AFFIRMATIVE PRIVACY GENERAL 14
WE MUST NOT SURRENDER TO PRIVACY LOSS OR TOLERATE ANY PART OF IT
THE FACT THAT WE HAVE LOST SO MUCH PRIVACY DOES NOT JUSTIFY LOSING ANY MORE
PC World, July, 1999 TITLE: Loser of the Year: Privacy // acs-VT2001
"You already have zero privacy. Get over it," said Scott McNealy, CEO of Sun Microsystems. True, the IRS, your bank, even your video rental store probably know more about you than some of your friends do, but that's no excuse for the assault on personal privacy waged by technology companies in the past year.
THE OBITUARIES FOR PRIVACY ARE PREMATURE -- IT CAN BE SAVED AND PROTECTED
Charles J. Sykes, The San Francisco Chronicle, APRIL 30, 2000, SECTION: SUNDAY CHRONICLE; Pg. 1/Z1 TITLE: Invasion of the Privacy Snatchers // acs-EE2001
Some observers have suggested that the fight over privacy is pointless because it is already obsolete, an inevitable and unavoidable casualty of technology. The obituaries may be premature; freedom, dignity, and autonomy are made of hardier stuff than we sometimes imagine. But what's certain is that the fight over privacy will be the pre-eminent issue of the Information Age. One way or another, there will be a revolution in personal privacy over the next several decades -- and the stakes for all of us are incalculable.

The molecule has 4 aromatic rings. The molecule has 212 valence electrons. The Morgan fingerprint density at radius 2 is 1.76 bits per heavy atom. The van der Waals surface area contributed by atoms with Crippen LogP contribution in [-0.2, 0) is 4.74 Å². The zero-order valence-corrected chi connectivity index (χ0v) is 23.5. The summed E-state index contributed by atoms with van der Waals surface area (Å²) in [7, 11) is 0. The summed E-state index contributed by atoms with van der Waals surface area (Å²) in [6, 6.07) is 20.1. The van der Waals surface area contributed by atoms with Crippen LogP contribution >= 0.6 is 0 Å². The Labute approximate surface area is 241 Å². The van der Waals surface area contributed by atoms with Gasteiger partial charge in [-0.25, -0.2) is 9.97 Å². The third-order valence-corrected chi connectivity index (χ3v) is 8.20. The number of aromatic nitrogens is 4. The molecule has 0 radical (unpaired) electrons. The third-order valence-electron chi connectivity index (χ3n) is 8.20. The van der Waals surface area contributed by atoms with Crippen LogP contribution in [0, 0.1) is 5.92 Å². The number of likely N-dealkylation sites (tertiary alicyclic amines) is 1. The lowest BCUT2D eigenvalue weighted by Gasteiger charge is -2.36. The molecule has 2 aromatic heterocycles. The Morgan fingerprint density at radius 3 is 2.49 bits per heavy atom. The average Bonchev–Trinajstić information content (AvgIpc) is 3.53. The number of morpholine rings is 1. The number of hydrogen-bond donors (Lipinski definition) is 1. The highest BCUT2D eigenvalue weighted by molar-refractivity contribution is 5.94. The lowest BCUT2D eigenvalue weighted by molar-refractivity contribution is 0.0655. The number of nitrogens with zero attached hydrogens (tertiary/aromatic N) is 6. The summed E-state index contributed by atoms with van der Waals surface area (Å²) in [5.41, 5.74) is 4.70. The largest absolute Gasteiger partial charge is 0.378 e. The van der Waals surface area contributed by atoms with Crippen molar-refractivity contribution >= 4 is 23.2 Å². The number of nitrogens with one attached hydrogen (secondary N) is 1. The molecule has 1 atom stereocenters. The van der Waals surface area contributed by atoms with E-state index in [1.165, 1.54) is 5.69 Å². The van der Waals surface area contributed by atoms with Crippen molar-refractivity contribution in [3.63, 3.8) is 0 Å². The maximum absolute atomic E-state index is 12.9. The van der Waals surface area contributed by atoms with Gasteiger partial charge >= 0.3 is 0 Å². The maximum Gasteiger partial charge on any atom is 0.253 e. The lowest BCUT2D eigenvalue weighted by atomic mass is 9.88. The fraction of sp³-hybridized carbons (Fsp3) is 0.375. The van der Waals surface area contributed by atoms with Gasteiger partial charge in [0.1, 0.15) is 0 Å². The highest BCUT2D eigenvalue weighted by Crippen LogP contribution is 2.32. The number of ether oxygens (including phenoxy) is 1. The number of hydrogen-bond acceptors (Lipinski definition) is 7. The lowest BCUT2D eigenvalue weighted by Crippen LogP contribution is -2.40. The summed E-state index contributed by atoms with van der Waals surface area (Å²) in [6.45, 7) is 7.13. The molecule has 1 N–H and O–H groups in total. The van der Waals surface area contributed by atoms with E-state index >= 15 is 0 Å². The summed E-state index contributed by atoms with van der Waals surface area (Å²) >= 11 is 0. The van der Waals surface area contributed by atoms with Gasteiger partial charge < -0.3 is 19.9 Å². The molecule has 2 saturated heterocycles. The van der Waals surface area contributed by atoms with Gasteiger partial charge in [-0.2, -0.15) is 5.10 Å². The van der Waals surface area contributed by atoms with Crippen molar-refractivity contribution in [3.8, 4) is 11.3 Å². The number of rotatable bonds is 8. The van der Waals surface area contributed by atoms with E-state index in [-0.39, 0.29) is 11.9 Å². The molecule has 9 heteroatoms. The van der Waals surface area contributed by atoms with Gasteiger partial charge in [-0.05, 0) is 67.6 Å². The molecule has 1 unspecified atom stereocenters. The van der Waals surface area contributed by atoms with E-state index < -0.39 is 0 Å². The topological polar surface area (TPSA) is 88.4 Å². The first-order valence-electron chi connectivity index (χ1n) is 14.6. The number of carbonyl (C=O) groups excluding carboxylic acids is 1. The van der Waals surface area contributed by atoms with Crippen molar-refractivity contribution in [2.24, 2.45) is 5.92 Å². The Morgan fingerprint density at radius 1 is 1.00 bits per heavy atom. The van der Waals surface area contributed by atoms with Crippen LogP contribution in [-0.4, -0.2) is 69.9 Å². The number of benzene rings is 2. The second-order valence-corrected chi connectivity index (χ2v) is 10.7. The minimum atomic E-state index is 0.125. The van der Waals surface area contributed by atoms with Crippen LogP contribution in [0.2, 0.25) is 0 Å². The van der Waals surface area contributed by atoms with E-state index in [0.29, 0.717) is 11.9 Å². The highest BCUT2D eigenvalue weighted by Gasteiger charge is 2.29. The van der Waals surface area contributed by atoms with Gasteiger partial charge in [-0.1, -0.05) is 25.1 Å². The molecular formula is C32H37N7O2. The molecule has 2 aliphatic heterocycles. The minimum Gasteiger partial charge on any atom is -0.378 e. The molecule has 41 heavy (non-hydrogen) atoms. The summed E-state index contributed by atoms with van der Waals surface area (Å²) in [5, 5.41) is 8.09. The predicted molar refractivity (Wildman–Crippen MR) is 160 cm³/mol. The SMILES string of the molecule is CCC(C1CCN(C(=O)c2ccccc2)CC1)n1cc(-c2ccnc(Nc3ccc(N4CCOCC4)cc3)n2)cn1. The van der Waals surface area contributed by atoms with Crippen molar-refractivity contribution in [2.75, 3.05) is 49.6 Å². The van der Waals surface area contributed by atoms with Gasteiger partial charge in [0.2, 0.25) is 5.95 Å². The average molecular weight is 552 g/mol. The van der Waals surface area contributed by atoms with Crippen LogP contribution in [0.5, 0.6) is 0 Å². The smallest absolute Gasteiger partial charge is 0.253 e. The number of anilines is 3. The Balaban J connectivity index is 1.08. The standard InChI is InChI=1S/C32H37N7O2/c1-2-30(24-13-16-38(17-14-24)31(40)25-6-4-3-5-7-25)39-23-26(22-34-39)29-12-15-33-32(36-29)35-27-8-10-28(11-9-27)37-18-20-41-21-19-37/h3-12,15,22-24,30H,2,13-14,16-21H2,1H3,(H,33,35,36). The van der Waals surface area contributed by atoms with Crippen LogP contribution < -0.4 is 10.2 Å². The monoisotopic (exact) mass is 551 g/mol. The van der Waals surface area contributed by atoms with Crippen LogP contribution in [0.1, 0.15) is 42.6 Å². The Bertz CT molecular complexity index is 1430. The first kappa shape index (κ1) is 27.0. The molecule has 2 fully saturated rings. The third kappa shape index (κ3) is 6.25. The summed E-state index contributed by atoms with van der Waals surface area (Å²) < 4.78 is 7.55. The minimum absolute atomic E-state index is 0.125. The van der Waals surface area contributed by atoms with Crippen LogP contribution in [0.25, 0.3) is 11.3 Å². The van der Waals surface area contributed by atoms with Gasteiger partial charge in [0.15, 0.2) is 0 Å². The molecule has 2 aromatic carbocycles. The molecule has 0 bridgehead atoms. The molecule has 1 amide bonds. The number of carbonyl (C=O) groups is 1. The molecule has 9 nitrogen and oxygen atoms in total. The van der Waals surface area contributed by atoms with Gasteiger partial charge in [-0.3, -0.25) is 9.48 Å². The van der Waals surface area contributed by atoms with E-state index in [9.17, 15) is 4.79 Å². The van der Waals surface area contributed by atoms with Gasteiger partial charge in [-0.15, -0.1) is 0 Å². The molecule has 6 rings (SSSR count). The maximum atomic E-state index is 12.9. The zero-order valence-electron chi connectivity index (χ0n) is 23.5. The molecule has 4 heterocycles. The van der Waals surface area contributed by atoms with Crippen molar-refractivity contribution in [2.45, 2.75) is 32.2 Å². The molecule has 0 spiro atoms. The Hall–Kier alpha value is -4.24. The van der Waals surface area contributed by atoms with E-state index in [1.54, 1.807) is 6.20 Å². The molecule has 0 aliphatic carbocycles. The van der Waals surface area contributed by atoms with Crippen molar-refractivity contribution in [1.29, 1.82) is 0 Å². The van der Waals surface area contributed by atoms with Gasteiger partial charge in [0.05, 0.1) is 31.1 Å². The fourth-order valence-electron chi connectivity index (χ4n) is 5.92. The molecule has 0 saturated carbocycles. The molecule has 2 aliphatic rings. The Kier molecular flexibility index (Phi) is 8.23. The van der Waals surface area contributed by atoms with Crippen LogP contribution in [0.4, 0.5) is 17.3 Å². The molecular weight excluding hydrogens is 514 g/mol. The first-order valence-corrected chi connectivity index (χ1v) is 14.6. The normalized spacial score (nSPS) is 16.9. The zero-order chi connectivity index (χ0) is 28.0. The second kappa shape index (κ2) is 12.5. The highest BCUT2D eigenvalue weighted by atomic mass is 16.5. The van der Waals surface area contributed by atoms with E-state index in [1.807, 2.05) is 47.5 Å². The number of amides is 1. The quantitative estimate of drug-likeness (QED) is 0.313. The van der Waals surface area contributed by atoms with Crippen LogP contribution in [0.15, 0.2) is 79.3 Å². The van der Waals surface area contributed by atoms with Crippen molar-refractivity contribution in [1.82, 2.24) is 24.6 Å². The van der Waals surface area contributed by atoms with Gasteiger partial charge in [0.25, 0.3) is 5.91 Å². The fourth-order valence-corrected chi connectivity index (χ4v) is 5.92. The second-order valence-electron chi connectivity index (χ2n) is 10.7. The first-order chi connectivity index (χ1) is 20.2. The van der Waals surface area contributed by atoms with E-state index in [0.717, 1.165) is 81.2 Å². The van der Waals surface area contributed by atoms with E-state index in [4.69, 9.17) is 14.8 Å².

PRIVACY IS NOT DOOMED -- IT CAN BE SAVED
Jeffrey Rosen, associate professor at the George Washington University Law School, The New York Times April 30, 2000, SECTION: Section 6; Page 46; TITLE: The Eroded Self // acs-EE2001
But there is no reason to surrender to technological determinism; no reason to accept the smug conclusion of Silicon Valley that in the war between privacy and technology, privacy is doomed. On the contrary, there is a range of technological, legal and political responses that might help us rebuild in cyberspace some of the privacy and anonymity that we demand in real space.
PRIVACY LOSS DOESNT HAVE TO INVOLVE BIG BROTHER IN ORDER TO BE IMPORTANT
Conrad deFiebre; Star Tribune Star Tribune (Minneapolis, MN) January 9, 2000, SECTION: NEWS; Pg. 1A // acs-EE2001
Still, the current information free-for-all carries echoes of totalitarian futures envisioned by novelists Ayn Rand and George Orwell, but with a private-sector twist, Hatch said.
"It isn't important whether the government is Big Brother," he said. "It's that the information is being exchanged by other people beyond my control."